New Zealand’s total manufacturing sales increased by 28.38 per cent in June, compared to the same period last year.
According to the latest New Zealand Manufacturers and Exporters Association (NZMEA) survey of business conditions, year-on-year export sales also increased by 30.45 per cent, while domestic sales went up by 26.38 per cent.
The NZMEA survey sample this month covered NZ$552m in annualised sales, with an export content of 50 per cent.
"June reported another very good month for manufacturers and exporters, with turnover improving both domestically and in exports; however there is some concern over the future in the responses," says NZMEA Chief Executive John Walley.
"Staff numbers improved slightly above the trend of recent months, while confidence fell along with two out of three indexes (forecast and change)."
Mr Walley added that comments recorded in the survey indicate there is concern about the high value of the New Zealand dollar. NZ$1 currently equals US$0.85 (A$0.91).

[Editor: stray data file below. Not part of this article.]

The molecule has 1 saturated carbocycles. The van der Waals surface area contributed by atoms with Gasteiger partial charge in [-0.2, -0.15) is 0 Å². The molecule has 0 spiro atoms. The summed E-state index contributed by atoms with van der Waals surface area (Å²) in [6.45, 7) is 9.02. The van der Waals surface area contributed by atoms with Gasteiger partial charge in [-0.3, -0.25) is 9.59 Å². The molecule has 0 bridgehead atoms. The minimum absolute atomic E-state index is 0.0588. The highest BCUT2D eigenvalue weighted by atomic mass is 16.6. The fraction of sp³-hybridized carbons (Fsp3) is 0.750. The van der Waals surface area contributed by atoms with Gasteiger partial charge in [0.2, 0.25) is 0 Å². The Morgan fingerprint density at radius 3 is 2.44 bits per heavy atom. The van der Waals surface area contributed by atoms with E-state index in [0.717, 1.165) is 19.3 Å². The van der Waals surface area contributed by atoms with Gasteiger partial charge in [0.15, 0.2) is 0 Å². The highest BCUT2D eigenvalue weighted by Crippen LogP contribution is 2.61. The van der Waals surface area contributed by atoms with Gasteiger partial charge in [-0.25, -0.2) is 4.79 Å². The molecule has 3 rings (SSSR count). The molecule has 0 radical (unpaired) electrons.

"In the latest OCR statement the Reserve Bank of New Zealand (RBNZ) made a real effort to talk down our currency, which was not responding to the significant fall in dairy prices since January 2014 - this had some success with the currency pegging back nearly 4% after approaching a post float high in early July," he said.
"The fact the currency has remained above January levels despite these falls must bring into question the idea of auto stabilisation of returns around commodity prices and exchange rates. The RBNZ need to do more than just talk to bring the currency down to justifiable and sustainable levels."